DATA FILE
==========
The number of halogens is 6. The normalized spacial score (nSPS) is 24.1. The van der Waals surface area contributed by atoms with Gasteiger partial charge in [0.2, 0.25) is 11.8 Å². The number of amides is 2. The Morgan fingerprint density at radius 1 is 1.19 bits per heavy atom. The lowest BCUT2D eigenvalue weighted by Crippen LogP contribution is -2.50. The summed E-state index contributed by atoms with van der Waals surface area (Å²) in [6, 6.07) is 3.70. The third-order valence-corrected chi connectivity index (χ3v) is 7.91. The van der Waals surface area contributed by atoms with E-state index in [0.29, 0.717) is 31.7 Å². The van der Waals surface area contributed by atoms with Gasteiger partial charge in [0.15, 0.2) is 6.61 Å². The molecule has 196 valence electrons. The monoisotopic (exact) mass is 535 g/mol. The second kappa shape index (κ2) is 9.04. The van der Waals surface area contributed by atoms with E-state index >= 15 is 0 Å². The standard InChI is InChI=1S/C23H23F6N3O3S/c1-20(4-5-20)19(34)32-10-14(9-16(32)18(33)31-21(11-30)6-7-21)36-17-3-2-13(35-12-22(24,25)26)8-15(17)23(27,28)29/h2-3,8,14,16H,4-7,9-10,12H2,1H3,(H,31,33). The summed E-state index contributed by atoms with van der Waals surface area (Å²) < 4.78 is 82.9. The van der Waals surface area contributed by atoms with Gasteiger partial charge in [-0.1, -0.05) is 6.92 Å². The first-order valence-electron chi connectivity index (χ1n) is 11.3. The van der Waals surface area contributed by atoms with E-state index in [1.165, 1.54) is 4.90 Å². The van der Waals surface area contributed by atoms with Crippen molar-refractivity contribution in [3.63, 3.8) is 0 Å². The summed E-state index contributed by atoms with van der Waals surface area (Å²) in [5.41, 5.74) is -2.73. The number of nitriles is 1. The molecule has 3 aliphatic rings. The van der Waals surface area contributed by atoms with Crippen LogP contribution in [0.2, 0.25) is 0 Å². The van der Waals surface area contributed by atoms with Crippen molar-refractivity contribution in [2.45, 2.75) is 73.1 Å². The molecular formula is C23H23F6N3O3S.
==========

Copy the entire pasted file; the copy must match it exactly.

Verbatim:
The number of halogens is 6. The normalized spacial score (nSPS) is 24.1. The van der Waals surface area contributed by atoms with Gasteiger partial charge in [0.2, 0.25) is 11.8 Å². The number of amides is 2. The Morgan fingerprint density at radius 1 is 1.19 bits per heavy atom. The lowest BCUT2D eigenvalue weighted by Crippen LogP contribution is -2.50. The summed E-state index contributed by atoms with van der Waals surface area (Å²) in [6, 6.07) is 3.70. The third-order valence-corrected chi connectivity index (χ3v) is 7.91. The van der Waals surface area contributed by atoms with E-state index in [0.29, 0.717) is 31.7 Å². The van der Waals surface area contributed by atoms with Gasteiger partial charge in [0.15, 0.2) is 6.61 Å². The molecule has 196 valence electrons. The monoisotopic (exact) mass is 535 g/mol. The second kappa shape index (κ2) is 9.04. The van der Waals surface area contributed by atoms with E-state index >= 15 is 0 Å². The standard InChI is InChI=1S/C23H23F6N3O3S/c1-20(4-5-20)19(34)32-10-14(9-16(32)18(33)31-21(11-30)6-7-21)36-17-3-2-13(35-12-22(24,25)26)8-15(17)23(27,28)29/h2-3,8,14,16H,4-7,9-10,12H2,1H3,(H,31,33). The summed E-state index contributed by atoms with van der Waals surface area (Å²) < 4.78 is 82.9. The van der Waals surface area contributed by atoms with Gasteiger partial charge in [-0.1, -0.05) is 6.92 Å². The first-order valence-electron chi connectivity index (χ1n) is 11.3. The van der Waals surface area contributed by atoms with E-state index in [1.165, 1.54) is 4.90 Å². The van der Waals surface area contributed by atoms with Crippen molar-refractivity contribution in [3.63, 3.8) is 0 Å². The summed E-state index contributed by atoms with van der Waals surface area (Å²) in [5.41, 5.74) is -2.73. The number of nitriles is 1. The molecule has 3 aliphatic rings. The van der Waals surface area contributed by atoms with Crippen LogP contribution in [0.2, 0.25) is 0 Å². The van der Waals surface area contributed by atoms with Crippen molar-refractivity contribution in [2.45, 2.75) is 73.1 Å². The molecular formula is C23H23F6N3O3S.